Book Review : The Singing Turk
We are fortunate that a member of the American Rossini Society who recently reviewed this book by Larry Wolff agreed to share his review with us. It is a lengthy review but well worth reading. You may also read our interview with Professor Wolff in the interview section of the pull-down menu Forum Rossiniano.
The Singing Turk
by Larry Wolff
Stanford University Press, 2016
Review by Charles Jernigan
Relations between European society (and the Western world in general) and the Ottoman East (and the Islamic world in general) has been a matter of great interest and often conflict since the era of the crusades, and of course it is a matter which has assumed great importance in our own time. Professor Wolff’s fascinating study takes on one corner of this monumental subject as it was reflected on the operatic stage from Lully’s incidental music for Molière’s comèdie-ballet Le bourgeois gentilhomme in 1670 to Stravinsky’s Rake’s Progress in 1951, but with particular emphasis on baroque opera and on Rossini’s incarnations of “the singing Turk” in La pietra del paragone, L’italiana in Algeri, Il turco in Italia, Maometto II and Le Siège de Corinthe. The first 226 pages of the book concern ‘turkishness’ in baroque opera and Mozart, concentrating on Handel’s Tamerlano and Mozart’s Die Entführung aus dem Serail, but with much interesting information and analysis of many other works including the “Turc genereux” segment of Rameau’s Les Indes Galantes, Vivaldi’s Bajazet, Mozart’s unfinished Zaide and works by Gluck, Haydn and others. About 130 pages are directly concerned with Rossini operas and the rest rapidly covers post-Rossini ‘Turkish’ operas by Bellini, Donizetti, Verdi et. al., and there is a short concluding summary.
At times the book’s definition of Turkishness in opera seems to suggest the broad Islamic world, as with operas which deal with the crusades like I lombardi or with Islamic Iberia like Donizetti’s Zoraide di Granata, but for the most part “Turkishness” is coincident with the Ottoman empire from the time of Suleiman the Magnificent’s siege of Vienna (1529) through the early nineteenth century. During this period the complex relations of European countries with the Ottoman world changed constantly and the European view of “Turks” varied from fascination to horror; there were alliances and wars, many of them dependent on inter-European conflicts or accords, for instance France’s alliance with the Ottomans because both opposed the Hapsburg empire.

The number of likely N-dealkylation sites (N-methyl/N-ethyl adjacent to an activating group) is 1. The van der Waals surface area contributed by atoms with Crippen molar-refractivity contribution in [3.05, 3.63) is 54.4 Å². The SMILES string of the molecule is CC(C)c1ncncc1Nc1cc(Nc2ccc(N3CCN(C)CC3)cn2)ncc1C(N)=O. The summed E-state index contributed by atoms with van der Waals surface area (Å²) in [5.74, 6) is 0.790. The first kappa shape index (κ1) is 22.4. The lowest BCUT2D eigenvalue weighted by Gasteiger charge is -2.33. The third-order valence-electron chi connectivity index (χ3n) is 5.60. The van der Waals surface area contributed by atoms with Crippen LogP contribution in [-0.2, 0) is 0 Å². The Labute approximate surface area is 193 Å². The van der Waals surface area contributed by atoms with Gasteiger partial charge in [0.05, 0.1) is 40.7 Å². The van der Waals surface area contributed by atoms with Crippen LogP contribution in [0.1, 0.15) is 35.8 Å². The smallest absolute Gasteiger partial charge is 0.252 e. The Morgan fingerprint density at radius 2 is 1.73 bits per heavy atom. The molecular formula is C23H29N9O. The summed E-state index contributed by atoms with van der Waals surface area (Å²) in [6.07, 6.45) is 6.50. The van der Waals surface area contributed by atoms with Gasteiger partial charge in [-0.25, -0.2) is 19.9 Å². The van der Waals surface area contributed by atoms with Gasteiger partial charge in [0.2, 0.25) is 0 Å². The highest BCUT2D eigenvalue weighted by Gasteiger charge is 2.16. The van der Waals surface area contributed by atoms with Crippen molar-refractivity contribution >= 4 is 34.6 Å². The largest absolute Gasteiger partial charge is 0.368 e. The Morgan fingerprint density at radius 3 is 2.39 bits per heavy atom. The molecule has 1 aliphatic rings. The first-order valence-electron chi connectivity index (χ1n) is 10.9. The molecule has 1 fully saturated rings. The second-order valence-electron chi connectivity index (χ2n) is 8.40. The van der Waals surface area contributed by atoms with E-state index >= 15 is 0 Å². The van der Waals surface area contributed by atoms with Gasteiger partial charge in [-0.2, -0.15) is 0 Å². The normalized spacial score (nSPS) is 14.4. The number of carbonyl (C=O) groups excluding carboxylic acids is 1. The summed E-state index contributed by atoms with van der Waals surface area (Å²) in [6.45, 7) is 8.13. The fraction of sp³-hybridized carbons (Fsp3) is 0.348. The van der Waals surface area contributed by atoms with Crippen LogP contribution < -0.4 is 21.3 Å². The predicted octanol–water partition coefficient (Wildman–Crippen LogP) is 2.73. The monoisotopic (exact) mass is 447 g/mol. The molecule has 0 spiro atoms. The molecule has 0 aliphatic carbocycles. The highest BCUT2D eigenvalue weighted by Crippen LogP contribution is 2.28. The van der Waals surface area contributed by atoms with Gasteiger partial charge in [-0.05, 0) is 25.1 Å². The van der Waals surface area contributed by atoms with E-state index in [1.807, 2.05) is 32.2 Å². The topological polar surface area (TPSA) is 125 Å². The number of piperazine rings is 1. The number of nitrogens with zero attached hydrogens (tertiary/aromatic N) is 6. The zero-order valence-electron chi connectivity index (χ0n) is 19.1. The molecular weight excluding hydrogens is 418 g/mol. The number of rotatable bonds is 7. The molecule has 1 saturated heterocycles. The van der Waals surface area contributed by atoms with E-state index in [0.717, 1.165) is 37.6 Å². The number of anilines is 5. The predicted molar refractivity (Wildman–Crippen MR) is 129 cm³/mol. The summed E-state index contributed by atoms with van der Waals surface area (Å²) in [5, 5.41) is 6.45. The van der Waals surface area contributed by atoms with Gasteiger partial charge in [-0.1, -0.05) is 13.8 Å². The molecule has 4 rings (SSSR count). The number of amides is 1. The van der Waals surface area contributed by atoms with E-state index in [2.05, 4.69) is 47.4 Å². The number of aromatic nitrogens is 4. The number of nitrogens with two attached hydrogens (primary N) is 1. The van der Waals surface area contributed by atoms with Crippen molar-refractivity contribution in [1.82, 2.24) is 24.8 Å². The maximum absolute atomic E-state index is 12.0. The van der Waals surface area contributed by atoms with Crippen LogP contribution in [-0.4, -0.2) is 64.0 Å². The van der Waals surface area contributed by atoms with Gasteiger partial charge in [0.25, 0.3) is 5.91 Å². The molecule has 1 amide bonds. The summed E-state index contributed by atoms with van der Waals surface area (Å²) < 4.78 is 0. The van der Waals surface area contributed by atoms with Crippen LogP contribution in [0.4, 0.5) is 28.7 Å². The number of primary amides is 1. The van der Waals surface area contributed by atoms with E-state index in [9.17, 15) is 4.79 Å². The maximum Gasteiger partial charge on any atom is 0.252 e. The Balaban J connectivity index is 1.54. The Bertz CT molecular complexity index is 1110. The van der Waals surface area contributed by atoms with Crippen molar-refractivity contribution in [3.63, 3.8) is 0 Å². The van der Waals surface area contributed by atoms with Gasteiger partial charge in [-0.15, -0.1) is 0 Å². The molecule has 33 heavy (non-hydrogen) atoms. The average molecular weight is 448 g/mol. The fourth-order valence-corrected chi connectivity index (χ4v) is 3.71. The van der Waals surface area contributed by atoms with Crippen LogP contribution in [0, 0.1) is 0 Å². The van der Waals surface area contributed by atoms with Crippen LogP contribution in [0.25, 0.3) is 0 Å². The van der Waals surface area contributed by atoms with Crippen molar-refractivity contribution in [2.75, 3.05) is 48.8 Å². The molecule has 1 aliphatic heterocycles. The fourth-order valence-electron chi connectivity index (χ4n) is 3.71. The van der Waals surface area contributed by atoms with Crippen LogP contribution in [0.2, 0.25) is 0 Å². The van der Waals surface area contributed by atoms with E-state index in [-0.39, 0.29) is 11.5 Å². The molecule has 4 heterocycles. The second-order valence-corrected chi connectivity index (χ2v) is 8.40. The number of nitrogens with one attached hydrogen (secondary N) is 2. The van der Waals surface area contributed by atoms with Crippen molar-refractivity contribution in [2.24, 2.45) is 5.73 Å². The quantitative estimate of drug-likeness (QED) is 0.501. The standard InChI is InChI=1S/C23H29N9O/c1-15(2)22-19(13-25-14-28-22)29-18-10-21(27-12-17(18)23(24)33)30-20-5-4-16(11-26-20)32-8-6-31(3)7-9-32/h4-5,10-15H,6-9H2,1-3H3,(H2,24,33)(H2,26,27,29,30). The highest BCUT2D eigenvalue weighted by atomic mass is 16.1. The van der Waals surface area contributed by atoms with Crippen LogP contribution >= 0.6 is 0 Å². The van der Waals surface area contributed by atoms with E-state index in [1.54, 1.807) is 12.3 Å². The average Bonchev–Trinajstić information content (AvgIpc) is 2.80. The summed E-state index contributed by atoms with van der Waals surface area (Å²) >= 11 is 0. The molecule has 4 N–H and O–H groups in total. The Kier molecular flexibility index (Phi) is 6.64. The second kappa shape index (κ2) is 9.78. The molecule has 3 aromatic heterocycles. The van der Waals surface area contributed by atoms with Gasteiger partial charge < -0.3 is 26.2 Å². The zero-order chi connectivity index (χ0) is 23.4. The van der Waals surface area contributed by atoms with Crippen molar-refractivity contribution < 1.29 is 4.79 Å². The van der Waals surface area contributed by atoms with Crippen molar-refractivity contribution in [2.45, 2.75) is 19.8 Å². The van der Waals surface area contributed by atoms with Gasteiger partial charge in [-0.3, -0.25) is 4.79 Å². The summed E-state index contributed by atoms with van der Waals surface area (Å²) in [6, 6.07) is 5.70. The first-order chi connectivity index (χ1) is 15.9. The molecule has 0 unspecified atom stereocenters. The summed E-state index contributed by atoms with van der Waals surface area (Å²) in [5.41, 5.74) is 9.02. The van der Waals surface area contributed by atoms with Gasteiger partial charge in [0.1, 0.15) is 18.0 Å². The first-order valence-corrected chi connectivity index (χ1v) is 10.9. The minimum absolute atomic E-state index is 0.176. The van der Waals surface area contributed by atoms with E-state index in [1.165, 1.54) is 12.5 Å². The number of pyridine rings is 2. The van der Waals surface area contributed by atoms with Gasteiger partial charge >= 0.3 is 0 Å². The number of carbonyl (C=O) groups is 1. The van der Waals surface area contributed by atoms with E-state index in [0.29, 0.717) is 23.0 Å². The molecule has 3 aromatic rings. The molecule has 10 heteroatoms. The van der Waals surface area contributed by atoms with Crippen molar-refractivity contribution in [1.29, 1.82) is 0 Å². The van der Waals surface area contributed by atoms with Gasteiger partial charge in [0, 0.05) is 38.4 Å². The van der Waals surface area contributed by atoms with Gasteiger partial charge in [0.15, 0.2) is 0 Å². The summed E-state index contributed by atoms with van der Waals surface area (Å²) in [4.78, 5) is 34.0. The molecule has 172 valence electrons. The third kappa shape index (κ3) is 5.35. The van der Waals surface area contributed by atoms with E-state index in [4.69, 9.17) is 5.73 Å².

The book categorizes the diverse ways the Ottoman Turk is treated in opera: as 1) a tragic figure (e.g. Bajazet in Tamerlano); 2) a comic figure (e.g. Mustaphà in L’italiana in Algeri); 3) a generous or forgiving one (e.g. Pasha Selim in Entführung); 4) a raging conqueror (e.g. Winter’s Maometto). As interest in the Ottoman world waned on the European stage, Rossini gave us additional types: the charming Turkish traveler on the ‘grand tour’ (Selim) and the complex and not unsympathetic warrior in love (Maometto II). There are also certain popular plot tropes which are repeated over and over again, particularly the beautiful European female held captive in an Ottoman harem who is rescued by her lover as we have in Entführing and, with a gender reversal, in L’italiana. This frequently repeated plot reflects the real experience of European captives at a time when piracy in the Mediterranean was a normal fact of life, with captives sold into slavery, ransomed or, in the rare case of the female captive, added to the harem.
We also frequently find Europeans disguising themselves or dressed as Turks, a trope which begins with Moliére/Lully, continues with several commedia dell’arte vaudevilles (plays interspersed with songs based on popular melodies) written for fairs in France, and which finds its most famous incarnations in Mozart’s Così fan tutte and several Rossini operas (La pietra del paragone, L’italiana in Algeri and Il turco in Italia). These and other popular plot devices are part and parcel of the “Turkish” operas from the very beginning of a Turkish presence on the European stage to Rossini and beyond.